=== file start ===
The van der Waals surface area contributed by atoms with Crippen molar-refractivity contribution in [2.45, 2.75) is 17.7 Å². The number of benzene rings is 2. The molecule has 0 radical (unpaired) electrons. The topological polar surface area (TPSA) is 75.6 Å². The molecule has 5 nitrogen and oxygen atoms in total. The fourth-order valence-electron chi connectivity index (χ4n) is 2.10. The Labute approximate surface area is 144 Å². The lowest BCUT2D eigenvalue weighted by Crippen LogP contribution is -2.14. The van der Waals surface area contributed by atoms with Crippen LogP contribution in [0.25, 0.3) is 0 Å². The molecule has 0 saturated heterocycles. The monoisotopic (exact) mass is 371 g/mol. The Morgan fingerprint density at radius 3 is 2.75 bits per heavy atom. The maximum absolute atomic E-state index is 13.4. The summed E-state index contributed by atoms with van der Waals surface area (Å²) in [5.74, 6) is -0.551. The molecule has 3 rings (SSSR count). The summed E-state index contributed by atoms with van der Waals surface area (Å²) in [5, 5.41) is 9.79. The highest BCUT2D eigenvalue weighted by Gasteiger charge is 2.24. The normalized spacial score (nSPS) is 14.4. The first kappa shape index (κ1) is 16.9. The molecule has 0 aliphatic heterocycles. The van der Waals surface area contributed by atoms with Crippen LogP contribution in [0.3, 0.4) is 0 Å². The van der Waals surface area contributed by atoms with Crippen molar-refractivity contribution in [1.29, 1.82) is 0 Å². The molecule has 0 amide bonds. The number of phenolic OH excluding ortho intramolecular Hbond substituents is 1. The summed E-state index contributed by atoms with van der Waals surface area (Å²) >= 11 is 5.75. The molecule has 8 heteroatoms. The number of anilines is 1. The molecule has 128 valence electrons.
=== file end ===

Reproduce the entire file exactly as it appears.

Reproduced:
The van der Waals surface area contributed by atoms with Crippen molar-refractivity contribution in [2.45, 2.75) is 17.7 Å². The number of benzene rings is 2. The molecule has 0 radical (unpaired) electrons. The topological polar surface area (TPSA) is 75.6 Å². The molecule has 5 nitrogen and oxygen atoms in total. The fourth-order valence-electron chi connectivity index (χ4n) is 2.10. The Labute approximate surface area is 144 Å². The lowest BCUT2D eigenvalue weighted by Crippen LogP contribution is -2.14. The van der Waals surface area contributed by atoms with Crippen LogP contribution in [0.25, 0.3) is 0 Å². The molecule has 0 saturated heterocycles. The monoisotopic (exact) mass is 371 g/mol. The Morgan fingerprint density at radius 3 is 2.75 bits per heavy atom. The maximum absolute atomic E-state index is 13.4. The summed E-state index contributed by atoms with van der Waals surface area (Å²) in [5.74, 6) is -0.551. The molecule has 3 rings (SSSR count). The summed E-state index contributed by atoms with van der Waals surface area (Å²) in [5, 5.41) is 9.79. The highest BCUT2D eigenvalue weighted by Gasteiger charge is 2.24. The normalized spacial score (nSPS) is 14.4. The first kappa shape index (κ1) is 16.9. The molecule has 0 aliphatic heterocycles. The van der Waals surface area contributed by atoms with Crippen LogP contribution in [0.3, 0.4) is 0 Å². The van der Waals surface area contributed by atoms with Crippen molar-refractivity contribution in [1.29, 1.82) is 0 Å². The molecule has 0 amide bonds. The number of phenolic OH excluding ortho intramolecular Hbond substituents is 1. The summed E-state index contributed by atoms with van der Waals surface area (Å²) >= 11 is 5.75. The molecule has 8 heteroatoms. The number of anilines is 1. The molecule has 128 valence electrons.